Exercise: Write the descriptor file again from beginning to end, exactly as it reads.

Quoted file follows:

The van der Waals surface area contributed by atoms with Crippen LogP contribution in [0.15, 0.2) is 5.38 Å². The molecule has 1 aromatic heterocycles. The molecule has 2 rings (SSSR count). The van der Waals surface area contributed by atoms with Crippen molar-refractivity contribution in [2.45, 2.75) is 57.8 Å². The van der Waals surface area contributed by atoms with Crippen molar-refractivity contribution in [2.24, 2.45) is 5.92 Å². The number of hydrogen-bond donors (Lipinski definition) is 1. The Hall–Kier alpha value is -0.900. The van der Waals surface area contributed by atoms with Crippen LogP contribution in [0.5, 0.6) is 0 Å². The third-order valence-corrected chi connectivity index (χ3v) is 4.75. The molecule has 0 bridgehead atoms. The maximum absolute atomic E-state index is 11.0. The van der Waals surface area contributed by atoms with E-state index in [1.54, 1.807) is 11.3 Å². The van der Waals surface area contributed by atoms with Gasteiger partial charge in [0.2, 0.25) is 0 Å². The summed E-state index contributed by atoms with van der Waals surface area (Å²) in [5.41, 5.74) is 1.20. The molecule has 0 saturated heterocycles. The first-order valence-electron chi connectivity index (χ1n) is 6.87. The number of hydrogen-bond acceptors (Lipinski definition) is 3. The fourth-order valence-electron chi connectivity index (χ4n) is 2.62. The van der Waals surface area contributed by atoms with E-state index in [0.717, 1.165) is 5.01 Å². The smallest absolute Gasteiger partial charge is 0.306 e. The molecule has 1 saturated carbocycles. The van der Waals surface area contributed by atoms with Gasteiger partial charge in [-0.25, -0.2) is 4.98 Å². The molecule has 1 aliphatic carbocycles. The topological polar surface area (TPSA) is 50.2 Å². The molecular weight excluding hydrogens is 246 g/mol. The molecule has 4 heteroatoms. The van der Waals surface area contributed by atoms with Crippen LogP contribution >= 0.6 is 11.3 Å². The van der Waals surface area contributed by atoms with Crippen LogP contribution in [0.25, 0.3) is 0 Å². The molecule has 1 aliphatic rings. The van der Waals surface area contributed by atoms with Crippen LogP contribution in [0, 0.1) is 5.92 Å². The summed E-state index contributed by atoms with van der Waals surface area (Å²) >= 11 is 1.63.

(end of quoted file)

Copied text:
The van der Waals surface area contributed by atoms with Crippen LogP contribution in [0.15, 0.2) is 5.38 Å². The molecule has 1 aromatic heterocycles. The molecule has 2 rings (SSSR count). The van der Waals surface area contributed by atoms with Crippen molar-refractivity contribution in [2.45, 2.75) is 57.8 Å². The van der Waals surface area contributed by atoms with Crippen molar-refractivity contribution in [2.24, 2.45) is 5.92 Å². The number of hydrogen-bond donors (Lipinski definition) is 1. The Hall–Kier alpha value is -0.900. The van der Waals surface area contributed by atoms with Crippen LogP contribution in [0.5, 0.6) is 0 Å². The third-order valence-corrected chi connectivity index (χ3v) is 4.75. The molecule has 0 bridgehead atoms. The maximum absolute atomic E-state index is 11.0. The van der Waals surface area contributed by atoms with E-state index in [1.54, 1.807) is 11.3 Å². The van der Waals surface area contributed by atoms with Gasteiger partial charge in [0.2, 0.25) is 0 Å². The summed E-state index contributed by atoms with van der Waals surface area (Å²) in [5.41, 5.74) is 1.20. The molecule has 0 saturated heterocycles. The first-order valence-electron chi connectivity index (χ1n) is 6.87. The number of hydrogen-bond acceptors (Lipinski definition) is 3. The fourth-order valence-electron chi connectivity index (χ4n) is 2.62. The van der Waals surface area contributed by atoms with E-state index in [0.717, 1.165) is 5.01 Å². The smallest absolute Gasteiger partial charge is 0.306 e. The molecule has 1 saturated carbocycles. The van der Waals surface area contributed by atoms with Gasteiger partial charge in [-0.25, -0.2) is 4.98 Å². The molecule has 1 aliphatic carbocycles. The topological polar surface area (TPSA) is 50.2 Å². The molecular weight excluding hydrogens is 246 g/mol. The molecule has 4 heteroatoms. The van der Waals surface area contributed by atoms with Crippen LogP contribution >= 0.6 is 11.3 Å². The van der Waals surface area contributed by atoms with Crippen LogP contribution in [0.25, 0.3) is 0 Å². The molecule has 1 aliphatic rings. The van der Waals surface area contributed by atoms with Crippen LogP contribution in [0, 0.1) is 5.92 Å². The summed E-state index contributed by atoms with van der Waals surface area (Å²) >= 11 is 1.63.